The Easiest Ways to Teach Your Kids a New Language at Home
Do you know who rarely says that languages are too hard to learn? Children. Childhood is the perfect time to become bilingual, trilingual, or perhaps even quadrilingual! As a parent, how do you help your child master a new language? Read on for five great ways to bring out the master linguist in your offspring!
Use A Langogo To Teach Through Translation
If you have a smart language translator device like Langogo language translator, you've got an amazing way to teach your child a new language right in your pocket! Langogo offers accurate translations of 100+ languages, many of which are among the most popular languages in the world. Simply by speaking into the device, your child will hear your words in a whole other language. This will help them understand the similarities between the words, and then later on sentences and phrases and finally entire conversations.
While it's certainly possible to learn a language as an older kid or a grownup, it's a lot harder. The reason schools now push foreign languages on kids in grade school is because that's the ideal age to learn! Young children, quite simply, are natural sponges of information. If they learn something, it is far more liable to stick in their long-term memory then if an adult tries to grasp something new. So take advantage of this scientific fact and introduce your young one to a new language as early as possible. They won't become fluent in a week (unless they're some incredible prodigy), but you will still hear them talking and even conversing in their new language sooner than you think.
Teach It Casually
Even though children absorb information easily, they're still children. Don't overload them with difficult classes and overwhelming language drills, lest you lose their interest completely. Instead, take it easy on them. Teach them through fun, casual means. Watch TV and movies with them that feature simple forms of their new language. Arrange playdates with bilingual kids in the neighborhood. Make this new language seem like another fun part of life, and soon enough it will become a complete part of their life.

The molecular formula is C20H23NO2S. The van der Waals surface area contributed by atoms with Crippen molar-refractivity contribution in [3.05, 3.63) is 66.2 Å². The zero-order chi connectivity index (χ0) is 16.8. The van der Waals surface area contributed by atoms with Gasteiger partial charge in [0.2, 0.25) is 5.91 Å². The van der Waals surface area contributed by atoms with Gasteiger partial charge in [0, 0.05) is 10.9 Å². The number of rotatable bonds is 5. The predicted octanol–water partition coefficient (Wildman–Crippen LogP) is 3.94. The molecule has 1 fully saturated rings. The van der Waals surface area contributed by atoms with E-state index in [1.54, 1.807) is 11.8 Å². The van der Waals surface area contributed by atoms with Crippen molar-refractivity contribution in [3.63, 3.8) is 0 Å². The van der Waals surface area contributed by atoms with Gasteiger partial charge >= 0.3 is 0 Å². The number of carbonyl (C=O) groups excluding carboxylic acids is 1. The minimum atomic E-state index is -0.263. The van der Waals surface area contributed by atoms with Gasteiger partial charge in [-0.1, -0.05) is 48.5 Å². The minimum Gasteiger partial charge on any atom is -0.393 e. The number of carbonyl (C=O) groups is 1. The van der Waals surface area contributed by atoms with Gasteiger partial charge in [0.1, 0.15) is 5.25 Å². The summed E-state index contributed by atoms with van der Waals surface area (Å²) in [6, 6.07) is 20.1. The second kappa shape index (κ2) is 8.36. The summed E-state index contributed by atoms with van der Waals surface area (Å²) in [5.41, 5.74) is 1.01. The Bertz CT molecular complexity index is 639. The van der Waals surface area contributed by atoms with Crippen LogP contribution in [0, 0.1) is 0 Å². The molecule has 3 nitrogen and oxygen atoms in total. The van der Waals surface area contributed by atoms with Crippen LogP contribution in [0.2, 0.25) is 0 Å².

One Word At A Time
If you wanted to learn how to play guitar, you wouldn't attempt a blistering, lightning-fast solo in your first lesson, would you? On the same token, why would you have your children learn a new language by feeding them complicated paragraphs and rapid-fire dialogue from the start? Instead, take it a word of the time. Perhaps the best way to do this is the Dora the Explorer approach: say the word in your native language, followed immediately by the same word in the new language. For example, if you're teaching your child Spanish, you might say "this is a cat. Un gato." In due time, your child will absorb all these single words and be able to move on to hearing complete sentences in both the new language and their first one. Then paragraphs, then pages, and then whole conversations! And it all starts with one word at a time.
Each Adult Uses Their Own Language
If a child hears a single language all the time, it will not help them become bilingual anytime soon. They need to hear both languages, in order to identify the patterns and similarities between the two. So if your household contains two adults and at least one of them is bilingual, you should employ the "one adult, one language" approach. Quite simply, one adult speaks one language and the other adult speaks the second one. This way, the child gets exposed to both languages on a regular basis. Whether one adult is repeating what the other one is saying in a different language, or both adults simply carry on in their native language, the child's sponge-like brain will soak up both dialects far more rapidly than if they only heard one tongue.
If you have a young child, the time is now to teach them a new language. There are so many great and easy ways to do this, so you're virtually guaranteed to produce a bilingual kid. And who knows? This approach may beget a future polyglot!